....now that we've gotten over the e-ISBN issue!
Today the company I manage publisher relationships for - James Bennett - announced a partnership with ebrary. James Bennett has worked with EBL for seven years and they are a major supplier to the business. And an important one. This new ebrary partnership does not change that. It adds to the James Bennett offer to Australasian libraries. In future, Baker & Taylor's Blio should also be integrated with James Bennett Online (JBO) so libraries can choose their preferred ebook platform. James Bennett also has publisher's own platforms and other digital offerings in there but there's one problem that we're waiting to see how the broader trade copes with - you know, those selling ebooks to consumers, and that is the e-ISBN issue.
We learnt the hard way about the e-ISBN issue. Nine years ago we started working on eTitle, which was launched in January 2003. We asked our publishing partner at the time to create individual - i.e. unique - ISBN for each title on the eTitle platform. They did it for the first 100 or so books they offered us but then it became one of those issues that just got bigger as we started working with digital reference and other ebook providers. Our legacy system, which is highly customised to meet the needs of ANZ libraries, used the ISBN as the PRIMARY IDENTIFIER for the book. As more and more ebooks started coming our way, the system started to fall down as each ISBN was linked to a vendor. But each e-ISBN could appear in multiple platforms. And don't start me on the publishers that used the print ISBN as the reference in their electronic databases. To them, they didn't want to create an e-ISBN as the electronic resources were managed on separate systems within their company. BTW I'm not talking about a small company here. I'm talking about one that had revenues of nearly $3 BILLION last year. But I digress.
James Bennett has taken several years to work through all the system issues associated with the e-ISBN issue. We know publishers didn't want to create multiple ISBNs for an ebook. Some did it by format (PDF, epub etc) but many just created one e-ISBN because they receive REPORTS from their ebook vendors and partners and it's a revenue stream in a separate way. They can search revenue by one e-ISBN and it makes sense from their point of view - but for us - a NIGHTMARE.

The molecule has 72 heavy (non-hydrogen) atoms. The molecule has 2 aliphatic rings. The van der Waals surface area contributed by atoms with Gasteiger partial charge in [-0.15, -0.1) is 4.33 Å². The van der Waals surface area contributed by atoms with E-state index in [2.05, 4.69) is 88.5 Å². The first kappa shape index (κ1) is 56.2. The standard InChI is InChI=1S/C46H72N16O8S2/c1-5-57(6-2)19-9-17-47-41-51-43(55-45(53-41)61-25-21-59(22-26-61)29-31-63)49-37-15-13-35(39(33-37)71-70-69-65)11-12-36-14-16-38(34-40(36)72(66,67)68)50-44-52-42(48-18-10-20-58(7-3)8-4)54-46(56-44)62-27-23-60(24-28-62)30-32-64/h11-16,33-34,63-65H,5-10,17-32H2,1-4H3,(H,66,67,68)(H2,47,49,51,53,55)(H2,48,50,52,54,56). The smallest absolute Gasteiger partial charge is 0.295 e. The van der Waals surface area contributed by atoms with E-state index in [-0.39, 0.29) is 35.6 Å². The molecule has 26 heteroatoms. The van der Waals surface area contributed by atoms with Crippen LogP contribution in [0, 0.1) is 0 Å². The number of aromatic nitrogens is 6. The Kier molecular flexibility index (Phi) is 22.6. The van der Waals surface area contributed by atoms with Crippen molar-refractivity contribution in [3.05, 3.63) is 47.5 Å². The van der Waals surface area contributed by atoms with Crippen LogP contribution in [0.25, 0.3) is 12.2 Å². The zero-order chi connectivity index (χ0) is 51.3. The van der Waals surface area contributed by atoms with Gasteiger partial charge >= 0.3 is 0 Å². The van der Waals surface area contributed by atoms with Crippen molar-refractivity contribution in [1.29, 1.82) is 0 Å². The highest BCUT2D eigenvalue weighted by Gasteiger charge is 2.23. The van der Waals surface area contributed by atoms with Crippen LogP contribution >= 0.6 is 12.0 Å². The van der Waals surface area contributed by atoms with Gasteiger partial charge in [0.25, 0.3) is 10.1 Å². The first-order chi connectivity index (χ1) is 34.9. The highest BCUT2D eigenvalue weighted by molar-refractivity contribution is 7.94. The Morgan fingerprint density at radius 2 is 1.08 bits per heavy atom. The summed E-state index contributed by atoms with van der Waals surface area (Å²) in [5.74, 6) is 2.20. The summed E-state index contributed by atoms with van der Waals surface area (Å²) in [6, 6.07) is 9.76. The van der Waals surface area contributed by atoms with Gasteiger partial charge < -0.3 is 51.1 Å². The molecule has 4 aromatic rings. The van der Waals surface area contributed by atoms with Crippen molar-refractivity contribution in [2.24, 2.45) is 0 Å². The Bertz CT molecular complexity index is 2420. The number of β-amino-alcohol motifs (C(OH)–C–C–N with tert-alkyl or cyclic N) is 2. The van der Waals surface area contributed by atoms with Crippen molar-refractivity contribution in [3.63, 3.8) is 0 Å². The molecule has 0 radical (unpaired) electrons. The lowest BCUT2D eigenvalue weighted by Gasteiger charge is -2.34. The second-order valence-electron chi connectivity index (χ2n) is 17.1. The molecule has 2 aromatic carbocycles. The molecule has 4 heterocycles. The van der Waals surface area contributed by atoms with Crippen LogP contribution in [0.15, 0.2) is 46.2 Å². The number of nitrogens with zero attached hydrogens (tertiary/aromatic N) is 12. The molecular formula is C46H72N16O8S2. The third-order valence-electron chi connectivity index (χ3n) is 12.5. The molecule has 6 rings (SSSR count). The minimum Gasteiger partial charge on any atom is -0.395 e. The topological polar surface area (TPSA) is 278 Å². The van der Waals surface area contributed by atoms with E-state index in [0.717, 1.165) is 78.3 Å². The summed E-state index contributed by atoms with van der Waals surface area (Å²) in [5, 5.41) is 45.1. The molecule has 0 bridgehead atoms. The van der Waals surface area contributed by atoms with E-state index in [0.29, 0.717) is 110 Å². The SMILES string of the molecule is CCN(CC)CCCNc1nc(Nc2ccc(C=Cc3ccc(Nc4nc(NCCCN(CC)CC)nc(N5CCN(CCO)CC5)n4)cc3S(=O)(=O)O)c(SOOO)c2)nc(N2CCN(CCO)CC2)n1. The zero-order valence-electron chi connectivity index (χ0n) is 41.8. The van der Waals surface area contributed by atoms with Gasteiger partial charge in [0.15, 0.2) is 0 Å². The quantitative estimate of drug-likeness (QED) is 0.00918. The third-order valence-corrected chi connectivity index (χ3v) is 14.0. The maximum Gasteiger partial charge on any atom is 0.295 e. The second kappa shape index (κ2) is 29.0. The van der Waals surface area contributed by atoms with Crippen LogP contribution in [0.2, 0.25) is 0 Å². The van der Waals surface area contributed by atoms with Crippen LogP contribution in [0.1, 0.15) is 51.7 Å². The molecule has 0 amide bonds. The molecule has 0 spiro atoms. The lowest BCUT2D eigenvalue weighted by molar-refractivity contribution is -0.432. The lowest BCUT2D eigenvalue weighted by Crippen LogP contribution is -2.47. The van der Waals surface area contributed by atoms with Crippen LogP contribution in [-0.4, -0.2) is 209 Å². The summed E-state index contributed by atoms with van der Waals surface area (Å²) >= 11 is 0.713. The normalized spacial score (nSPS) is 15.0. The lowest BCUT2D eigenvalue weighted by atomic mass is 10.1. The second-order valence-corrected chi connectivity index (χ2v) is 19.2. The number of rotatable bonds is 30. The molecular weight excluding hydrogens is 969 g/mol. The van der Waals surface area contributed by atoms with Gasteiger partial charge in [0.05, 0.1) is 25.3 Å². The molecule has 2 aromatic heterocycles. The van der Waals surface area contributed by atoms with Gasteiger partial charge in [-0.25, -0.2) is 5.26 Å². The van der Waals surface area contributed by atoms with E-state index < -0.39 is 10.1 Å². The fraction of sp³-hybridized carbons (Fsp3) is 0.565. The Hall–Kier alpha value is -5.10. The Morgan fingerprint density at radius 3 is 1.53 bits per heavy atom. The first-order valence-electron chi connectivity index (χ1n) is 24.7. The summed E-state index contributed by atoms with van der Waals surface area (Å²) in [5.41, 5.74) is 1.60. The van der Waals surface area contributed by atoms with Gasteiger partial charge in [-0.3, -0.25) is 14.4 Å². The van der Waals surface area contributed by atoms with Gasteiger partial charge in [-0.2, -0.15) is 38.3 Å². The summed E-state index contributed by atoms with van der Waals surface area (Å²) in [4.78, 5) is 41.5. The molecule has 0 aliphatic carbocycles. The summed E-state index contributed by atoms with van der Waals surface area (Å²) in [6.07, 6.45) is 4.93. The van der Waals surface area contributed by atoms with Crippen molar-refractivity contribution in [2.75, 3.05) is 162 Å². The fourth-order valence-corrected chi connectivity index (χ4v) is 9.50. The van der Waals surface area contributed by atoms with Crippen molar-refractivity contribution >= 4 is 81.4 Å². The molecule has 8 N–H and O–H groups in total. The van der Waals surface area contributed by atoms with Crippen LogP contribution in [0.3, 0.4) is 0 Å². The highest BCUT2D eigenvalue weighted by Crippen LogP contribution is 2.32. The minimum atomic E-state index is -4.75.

Our IT guys have worked on the best way to incorporate e-ISBNs into our system, particularly JBO and our wonderful JBS profiling & selection system, that then shows the right platform depending on the customer. There's nothing worse than sending a publisher an order for an ebook (because they sent us the e-ISBN on a data file first) and then realising it was actually meant for an ebook vendor (the publisher's data meant the ebook vendor's data failed, the record having already been on file, and linked to a publisher). But now, we've managed to set things up so libraries can see the right e-ISBNs for their platform.
Now all we have to work on is short-term loan pricing, rentals, different pricing policies that publisher's insist on for different market segments (academic vs public libraries for example), special pricing, and normal pricing. But that's something for another time and place. And another layer of complexity of course.... But I ramble (afterall, this is called Rachael's Ramble!).
Today it's about the e-ISBN and beating it at it's game. We've gotten around the bibliographic data issues and the library workflows for customers. We've integrated ebrary into our systems. And we're ready to roll with the next cab off the rank - which hopefully should be Baker & Taylor (our parent company) Axis 360 powered by Blio. Great product. We love it because it's a different experience to our current ebook vendors. At the end of the day, we're just glad we can bring multiple vendors to the Australasian library marketplace and give customers the workflows they need - and expect - from their library vendor of choice.
To read the full media release about ebrary and James Bennett please go to The Bennett Blog.